As I write this the Formula 1 season approaches its climax and this weekend brings us the Belgian Grand Prix, for me the Spa circuit has always been one of the highlights of the F1 calendar and after a few laps around it on Supercar Challenge you’ll begin to see why, high speed and low-speed corners, early and late apex’s, committed driving required.
Of course, another climax is the upcoming release of Supercar Challenge, hotly anticipated by the fans it’s traveled a somewhat bumpy road getting here. Not unlike its predecessor which was due for release a full year before it eventually hit the market. Supercar Challenge now includes a far wider range of car manufacturers and was originally due out around February 2009; this following a reportedly successful Beta of the online aspects, but all then went quiet? This never gives huge confidence as to the state of development but in the case of Eutechnyx its nothing we haven’t seen before, and again they appear to have come storming out of the abyss.
Onto the game and we open with the usual polished menu options, much will be very familiar to Ferrari Challenge fans but now with the aforementioned expanded range of cars. Race modes include the Quick Race, Arcade Mode, Challenge Mode or you can kick off with the tutorial, voiced by Tiff Needell it’s a handy introduction and gives the opportunity to try out a range of the cars and courses available. However missing from this game is the Challenge cards, a curious but surprisingly addictive mini-game found in FC, not a major loss but its novelty value means it will be missed by fans of the prequel.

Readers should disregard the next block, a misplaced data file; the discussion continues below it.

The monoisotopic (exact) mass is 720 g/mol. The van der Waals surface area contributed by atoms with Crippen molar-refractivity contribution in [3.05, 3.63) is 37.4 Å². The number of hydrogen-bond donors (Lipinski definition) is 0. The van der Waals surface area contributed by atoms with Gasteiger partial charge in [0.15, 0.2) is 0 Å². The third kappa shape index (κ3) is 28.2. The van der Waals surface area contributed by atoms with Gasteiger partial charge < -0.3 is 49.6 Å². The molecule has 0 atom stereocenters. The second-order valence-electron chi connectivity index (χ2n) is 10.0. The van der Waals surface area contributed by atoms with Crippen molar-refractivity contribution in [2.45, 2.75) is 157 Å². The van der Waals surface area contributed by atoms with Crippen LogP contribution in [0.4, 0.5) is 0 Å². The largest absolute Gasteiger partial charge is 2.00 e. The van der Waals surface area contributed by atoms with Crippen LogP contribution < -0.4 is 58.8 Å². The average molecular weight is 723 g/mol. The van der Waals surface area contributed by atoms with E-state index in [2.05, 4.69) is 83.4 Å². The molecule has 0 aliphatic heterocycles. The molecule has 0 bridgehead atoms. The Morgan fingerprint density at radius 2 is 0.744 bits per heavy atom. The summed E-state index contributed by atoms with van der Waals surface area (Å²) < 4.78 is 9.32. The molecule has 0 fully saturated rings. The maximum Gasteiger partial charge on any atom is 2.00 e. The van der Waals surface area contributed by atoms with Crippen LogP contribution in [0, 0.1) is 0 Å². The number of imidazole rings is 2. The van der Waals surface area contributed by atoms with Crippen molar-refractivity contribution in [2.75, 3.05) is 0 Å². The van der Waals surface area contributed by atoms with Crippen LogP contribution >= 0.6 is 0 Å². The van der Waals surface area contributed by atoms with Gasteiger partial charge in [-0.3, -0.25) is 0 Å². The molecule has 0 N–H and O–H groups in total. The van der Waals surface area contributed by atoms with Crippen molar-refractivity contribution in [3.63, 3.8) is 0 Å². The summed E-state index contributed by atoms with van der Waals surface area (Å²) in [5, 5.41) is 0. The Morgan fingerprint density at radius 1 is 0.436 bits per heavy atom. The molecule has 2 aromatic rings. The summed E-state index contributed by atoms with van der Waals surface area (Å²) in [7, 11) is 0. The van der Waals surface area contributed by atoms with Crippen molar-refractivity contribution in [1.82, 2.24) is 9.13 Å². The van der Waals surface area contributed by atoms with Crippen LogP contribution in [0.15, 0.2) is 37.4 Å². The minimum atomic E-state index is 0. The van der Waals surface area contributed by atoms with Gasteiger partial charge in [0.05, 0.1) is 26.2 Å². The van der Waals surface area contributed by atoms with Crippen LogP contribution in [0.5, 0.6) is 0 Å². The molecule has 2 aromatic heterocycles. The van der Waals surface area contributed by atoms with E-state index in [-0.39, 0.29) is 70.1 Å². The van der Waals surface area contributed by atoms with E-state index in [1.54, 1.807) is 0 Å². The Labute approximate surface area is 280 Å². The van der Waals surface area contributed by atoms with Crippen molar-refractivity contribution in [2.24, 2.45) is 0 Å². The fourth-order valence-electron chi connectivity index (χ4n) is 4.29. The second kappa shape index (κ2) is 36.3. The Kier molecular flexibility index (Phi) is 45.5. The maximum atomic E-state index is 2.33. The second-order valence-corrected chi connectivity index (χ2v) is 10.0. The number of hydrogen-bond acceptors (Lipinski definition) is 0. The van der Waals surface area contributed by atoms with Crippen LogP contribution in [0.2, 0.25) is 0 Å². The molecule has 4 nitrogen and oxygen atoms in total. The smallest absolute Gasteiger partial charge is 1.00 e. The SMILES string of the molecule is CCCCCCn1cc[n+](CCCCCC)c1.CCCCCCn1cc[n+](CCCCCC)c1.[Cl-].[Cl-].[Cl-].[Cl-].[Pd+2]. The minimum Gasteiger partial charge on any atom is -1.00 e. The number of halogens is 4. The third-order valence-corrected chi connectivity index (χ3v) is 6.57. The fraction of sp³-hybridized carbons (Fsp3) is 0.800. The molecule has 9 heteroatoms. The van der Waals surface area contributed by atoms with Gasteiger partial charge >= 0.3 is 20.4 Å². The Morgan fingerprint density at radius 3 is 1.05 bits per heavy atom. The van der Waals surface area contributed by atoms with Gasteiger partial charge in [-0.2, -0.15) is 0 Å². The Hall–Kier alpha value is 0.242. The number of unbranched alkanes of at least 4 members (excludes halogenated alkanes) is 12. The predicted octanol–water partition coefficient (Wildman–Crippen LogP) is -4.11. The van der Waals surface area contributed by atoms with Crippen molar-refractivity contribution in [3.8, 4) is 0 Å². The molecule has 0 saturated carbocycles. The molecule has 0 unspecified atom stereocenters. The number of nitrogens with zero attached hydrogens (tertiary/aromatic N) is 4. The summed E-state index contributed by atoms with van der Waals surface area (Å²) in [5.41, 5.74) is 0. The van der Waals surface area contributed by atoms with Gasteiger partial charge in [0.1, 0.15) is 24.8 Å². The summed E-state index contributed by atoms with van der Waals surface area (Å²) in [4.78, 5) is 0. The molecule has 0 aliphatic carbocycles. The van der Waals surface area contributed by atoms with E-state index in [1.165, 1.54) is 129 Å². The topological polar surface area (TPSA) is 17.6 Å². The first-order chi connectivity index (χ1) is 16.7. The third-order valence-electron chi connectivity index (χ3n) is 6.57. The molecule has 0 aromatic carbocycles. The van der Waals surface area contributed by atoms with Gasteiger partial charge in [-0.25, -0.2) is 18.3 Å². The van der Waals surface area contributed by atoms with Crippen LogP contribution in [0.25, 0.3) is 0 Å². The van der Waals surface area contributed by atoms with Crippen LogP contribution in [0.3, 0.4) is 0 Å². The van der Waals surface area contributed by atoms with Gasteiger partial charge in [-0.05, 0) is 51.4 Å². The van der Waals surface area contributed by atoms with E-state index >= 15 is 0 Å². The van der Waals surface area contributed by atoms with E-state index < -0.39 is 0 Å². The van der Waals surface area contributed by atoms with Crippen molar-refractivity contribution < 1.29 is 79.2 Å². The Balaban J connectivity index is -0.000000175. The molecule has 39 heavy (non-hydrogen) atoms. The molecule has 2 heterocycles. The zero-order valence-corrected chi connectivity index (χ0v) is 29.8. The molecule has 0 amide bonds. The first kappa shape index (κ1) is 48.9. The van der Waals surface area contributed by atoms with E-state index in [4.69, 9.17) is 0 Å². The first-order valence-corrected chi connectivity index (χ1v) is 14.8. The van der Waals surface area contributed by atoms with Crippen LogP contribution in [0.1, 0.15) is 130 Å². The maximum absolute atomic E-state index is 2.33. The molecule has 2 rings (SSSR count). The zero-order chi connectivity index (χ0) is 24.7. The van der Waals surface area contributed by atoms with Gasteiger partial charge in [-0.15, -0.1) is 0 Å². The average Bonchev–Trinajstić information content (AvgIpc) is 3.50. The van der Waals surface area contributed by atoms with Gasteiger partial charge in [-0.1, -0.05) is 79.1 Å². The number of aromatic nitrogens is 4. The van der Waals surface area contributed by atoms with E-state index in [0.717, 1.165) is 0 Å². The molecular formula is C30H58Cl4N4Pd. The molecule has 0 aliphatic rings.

Sitting down to play I expected Ferrari Challenge with more cars and indeed that was initially the feeling, the handling being similar which is no bad thing making me feel immediately at home. For those new to the genre it’s a relatively convincing model, weight conveyed well under braking, gradients and cambers having a significant effect on the cars handling and performance, this making straight balanced braking essential if you are to accurately control the car.
All of this combining for a solid racing experience if unspectacular, however, add a steering wheel and Supercar suddenly explodes into life, now it feels far more like a real racing car, the weight model working well, the physics tying together nicely, though at this stage I’m still uncertain if the wheel can match the pad in lap times? Wheel calibration options are also a tad limited but I found the defaults suited my driving style, adequate but lots of room for improvement.
Of course, all is certainly not perfect; cars vary massively in their handling characteristics, from great balance to barely drivable. This left some of the worlds most advanced sports cars being nothing more than fillers in the options menu. It’s a real shame that some models seem to have been tested and tuned more than others, in effect it’s about finding the right cars that really suit your driving style, wasting some fantastic automotive milestones in the process.